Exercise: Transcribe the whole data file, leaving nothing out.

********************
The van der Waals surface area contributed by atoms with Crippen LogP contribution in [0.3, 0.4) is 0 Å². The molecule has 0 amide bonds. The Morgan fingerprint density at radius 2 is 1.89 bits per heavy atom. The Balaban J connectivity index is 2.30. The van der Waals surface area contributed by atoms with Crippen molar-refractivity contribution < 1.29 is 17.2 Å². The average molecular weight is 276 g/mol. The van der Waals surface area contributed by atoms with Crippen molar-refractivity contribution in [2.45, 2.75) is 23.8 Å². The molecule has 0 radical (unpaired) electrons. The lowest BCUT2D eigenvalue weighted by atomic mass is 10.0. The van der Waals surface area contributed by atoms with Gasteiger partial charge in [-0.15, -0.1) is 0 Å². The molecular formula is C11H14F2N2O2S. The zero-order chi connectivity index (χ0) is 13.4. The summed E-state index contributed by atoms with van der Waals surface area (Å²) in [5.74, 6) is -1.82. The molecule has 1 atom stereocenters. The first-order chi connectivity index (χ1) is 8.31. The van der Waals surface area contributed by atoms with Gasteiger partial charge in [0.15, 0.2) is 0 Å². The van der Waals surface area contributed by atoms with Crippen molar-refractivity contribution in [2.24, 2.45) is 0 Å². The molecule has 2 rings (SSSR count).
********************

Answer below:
The van der Waals surface area contributed by atoms with Crippen LogP contribution in [0.3, 0.4) is 0 Å². The molecule has 0 amide bonds. The Morgan fingerprint density at radius 2 is 1.89 bits per heavy atom. The Balaban J connectivity index is 2.30. The van der Waals surface area contributed by atoms with Crippen molar-refractivity contribution < 1.29 is 17.2 Å². The average molecular weight is 276 g/mol. The van der Waals surface area contributed by atoms with Crippen molar-refractivity contribution in [2.45, 2.75) is 23.8 Å². The molecule has 0 radical (unpaired) electrons. The lowest BCUT2D eigenvalue weighted by atomic mass is 10.0. The van der Waals surface area contributed by atoms with Gasteiger partial charge in [-0.15, -0.1) is 0 Å². The molecular formula is C11H14F2N2O2S. The zero-order chi connectivity index (χ0) is 13.4. The summed E-state index contributed by atoms with van der Waals surface area (Å²) in [5.74, 6) is -1.82. The molecule has 1 atom stereocenters. The first-order chi connectivity index (χ1) is 8.31. The van der Waals surface area contributed by atoms with Gasteiger partial charge in [0.15, 0.2) is 0 Å². The van der Waals surface area contributed by atoms with Crippen molar-refractivity contribution in [2.24, 2.45) is 0 Å². The molecule has 2 rings (SSSR count).